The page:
Because they may not monitor their financial statements, they are good targets for identity theft.
A state director of the American Association of Retired People (AARP) says the first step is for older adults and their families to stop thinking that they could never fall for a scam.
There are common frauds of which to be aware.
Phoning or emailing pretending to be a grandchild. The pretender says he is a “grandchild,” needs cash and does not want his parents told about the request. The grandparents think, “I’ll ask questions later.”
Con artists calling, emailing or even knocking on doors selling fake discount drug cards. They are looking for information that they can use for identity theft.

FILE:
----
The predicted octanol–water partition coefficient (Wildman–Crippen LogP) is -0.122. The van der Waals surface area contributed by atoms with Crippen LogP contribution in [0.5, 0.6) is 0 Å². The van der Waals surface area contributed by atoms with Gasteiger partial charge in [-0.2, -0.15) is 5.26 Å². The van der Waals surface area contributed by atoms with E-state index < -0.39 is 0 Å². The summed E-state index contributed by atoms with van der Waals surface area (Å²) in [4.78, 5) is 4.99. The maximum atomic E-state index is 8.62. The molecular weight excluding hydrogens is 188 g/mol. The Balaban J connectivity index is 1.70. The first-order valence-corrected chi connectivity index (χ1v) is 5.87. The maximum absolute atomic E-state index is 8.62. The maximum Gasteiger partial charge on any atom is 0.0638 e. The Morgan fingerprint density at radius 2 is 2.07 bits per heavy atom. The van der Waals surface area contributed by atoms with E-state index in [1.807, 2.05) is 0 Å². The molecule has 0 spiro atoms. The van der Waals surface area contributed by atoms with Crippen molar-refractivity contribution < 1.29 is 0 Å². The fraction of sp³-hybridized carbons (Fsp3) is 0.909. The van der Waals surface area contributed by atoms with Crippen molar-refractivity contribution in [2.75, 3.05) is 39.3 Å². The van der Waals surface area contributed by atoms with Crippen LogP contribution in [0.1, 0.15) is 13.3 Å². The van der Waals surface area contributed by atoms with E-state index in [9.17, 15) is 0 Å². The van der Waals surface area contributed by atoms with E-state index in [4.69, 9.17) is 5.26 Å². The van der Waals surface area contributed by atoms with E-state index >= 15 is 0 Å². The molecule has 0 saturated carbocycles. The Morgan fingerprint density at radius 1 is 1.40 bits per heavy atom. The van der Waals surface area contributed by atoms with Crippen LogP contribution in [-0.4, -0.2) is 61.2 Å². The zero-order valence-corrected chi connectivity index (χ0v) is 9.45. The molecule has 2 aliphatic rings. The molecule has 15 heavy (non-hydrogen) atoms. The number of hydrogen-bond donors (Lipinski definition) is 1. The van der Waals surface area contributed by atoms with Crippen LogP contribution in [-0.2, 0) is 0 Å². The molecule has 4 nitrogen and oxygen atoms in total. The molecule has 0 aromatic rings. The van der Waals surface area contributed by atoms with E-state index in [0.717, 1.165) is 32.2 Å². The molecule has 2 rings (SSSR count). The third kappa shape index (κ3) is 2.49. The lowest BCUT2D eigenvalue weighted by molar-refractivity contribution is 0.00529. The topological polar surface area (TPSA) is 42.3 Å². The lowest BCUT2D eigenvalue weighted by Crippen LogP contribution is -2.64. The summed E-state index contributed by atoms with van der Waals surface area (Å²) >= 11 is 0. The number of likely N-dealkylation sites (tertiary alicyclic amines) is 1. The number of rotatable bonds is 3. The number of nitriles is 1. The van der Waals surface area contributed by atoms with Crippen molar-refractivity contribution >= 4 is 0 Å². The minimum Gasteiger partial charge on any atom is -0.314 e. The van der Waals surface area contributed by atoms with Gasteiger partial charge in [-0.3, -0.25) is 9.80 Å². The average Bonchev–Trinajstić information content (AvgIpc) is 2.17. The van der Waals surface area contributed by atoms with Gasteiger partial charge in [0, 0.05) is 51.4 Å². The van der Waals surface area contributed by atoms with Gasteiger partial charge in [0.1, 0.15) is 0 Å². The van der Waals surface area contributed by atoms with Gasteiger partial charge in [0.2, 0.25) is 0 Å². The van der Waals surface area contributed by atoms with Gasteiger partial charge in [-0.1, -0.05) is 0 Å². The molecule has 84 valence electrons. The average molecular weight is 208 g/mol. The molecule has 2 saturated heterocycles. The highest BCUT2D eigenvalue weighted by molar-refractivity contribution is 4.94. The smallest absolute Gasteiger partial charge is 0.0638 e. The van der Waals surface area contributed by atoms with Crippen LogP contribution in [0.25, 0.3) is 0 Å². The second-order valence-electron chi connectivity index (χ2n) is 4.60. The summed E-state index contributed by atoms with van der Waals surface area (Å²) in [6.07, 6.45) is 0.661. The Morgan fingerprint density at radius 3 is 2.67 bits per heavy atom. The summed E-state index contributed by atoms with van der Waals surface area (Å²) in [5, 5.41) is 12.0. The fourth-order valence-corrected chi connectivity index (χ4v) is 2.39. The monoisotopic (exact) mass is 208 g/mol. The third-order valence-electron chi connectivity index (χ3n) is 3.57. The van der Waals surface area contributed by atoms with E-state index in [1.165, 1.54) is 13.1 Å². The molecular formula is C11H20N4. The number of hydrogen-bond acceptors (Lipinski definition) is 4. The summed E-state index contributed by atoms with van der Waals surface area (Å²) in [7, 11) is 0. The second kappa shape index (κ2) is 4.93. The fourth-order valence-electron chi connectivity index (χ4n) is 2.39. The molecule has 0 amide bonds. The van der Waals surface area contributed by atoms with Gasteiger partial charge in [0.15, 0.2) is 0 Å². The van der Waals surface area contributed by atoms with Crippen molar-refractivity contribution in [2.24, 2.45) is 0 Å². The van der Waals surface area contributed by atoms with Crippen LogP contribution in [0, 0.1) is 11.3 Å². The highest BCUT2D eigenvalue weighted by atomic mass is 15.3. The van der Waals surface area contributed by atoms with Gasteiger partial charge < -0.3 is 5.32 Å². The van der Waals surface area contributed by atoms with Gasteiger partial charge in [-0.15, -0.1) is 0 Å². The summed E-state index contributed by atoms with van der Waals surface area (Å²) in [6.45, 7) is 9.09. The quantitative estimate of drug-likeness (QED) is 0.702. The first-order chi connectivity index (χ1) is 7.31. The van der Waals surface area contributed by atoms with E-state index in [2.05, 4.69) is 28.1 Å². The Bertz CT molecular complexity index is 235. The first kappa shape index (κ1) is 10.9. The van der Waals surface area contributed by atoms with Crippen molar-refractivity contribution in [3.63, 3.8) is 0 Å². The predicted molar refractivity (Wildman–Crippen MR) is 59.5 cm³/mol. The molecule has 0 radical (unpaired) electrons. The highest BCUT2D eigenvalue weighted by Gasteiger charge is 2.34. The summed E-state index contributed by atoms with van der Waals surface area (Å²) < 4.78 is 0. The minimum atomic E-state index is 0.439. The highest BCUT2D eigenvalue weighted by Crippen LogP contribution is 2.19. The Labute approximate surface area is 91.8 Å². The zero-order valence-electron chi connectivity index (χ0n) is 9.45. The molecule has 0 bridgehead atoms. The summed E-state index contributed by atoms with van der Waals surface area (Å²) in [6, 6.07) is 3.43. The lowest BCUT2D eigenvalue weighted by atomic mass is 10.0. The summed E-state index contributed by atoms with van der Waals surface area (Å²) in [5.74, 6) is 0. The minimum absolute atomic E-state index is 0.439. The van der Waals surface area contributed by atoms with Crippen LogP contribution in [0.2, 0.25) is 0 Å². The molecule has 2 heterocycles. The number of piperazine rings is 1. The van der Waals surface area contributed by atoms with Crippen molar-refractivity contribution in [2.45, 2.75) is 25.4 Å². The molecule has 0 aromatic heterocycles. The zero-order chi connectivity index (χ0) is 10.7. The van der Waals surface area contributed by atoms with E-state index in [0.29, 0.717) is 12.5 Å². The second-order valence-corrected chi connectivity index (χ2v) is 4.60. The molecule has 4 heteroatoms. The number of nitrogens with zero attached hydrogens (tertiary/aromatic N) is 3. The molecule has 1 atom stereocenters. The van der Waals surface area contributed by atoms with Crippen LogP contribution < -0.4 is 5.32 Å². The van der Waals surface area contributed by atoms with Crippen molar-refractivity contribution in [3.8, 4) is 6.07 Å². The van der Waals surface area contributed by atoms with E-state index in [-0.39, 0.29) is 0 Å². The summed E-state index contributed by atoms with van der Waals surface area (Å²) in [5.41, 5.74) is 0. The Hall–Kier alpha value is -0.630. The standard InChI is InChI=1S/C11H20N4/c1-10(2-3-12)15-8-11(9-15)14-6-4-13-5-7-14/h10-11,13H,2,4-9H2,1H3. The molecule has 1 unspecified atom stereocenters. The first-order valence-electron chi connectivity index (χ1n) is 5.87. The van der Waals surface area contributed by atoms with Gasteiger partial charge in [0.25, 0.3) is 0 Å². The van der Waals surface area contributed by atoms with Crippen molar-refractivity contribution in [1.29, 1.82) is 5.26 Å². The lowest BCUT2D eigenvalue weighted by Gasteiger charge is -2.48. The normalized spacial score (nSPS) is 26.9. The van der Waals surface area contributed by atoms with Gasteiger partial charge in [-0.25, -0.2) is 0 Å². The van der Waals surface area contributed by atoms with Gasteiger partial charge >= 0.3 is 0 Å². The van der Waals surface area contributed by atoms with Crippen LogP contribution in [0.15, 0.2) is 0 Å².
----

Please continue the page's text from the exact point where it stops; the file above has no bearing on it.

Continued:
Scammers sending out emails asking for charitable donations. They often use the names of real charities. Victims are asked to provide a bank-account number and other personal information to make a donation.
Pitches for magazine subscriptions and sweepstakes come over the phone, through email or in old-fashioned mailers. If you want to collect a “free” prize, you need to buy magazines or send money.
One expert said that older adults are easier to scam when they still do things like pay the bills. They may be more likely to be taken in by scams.
What should concerned families do?
- Sit down and talk with older loved ones about the risks and warning signs of scams.
- Think about adding their names to the bank accounts of their parents to watch for suspicious withdrawals or payments.
- Think about parents putting a “freeze” on their credit reports to prevent the opening of false accounts.
Source: The Wall Street Journal October 4, 2014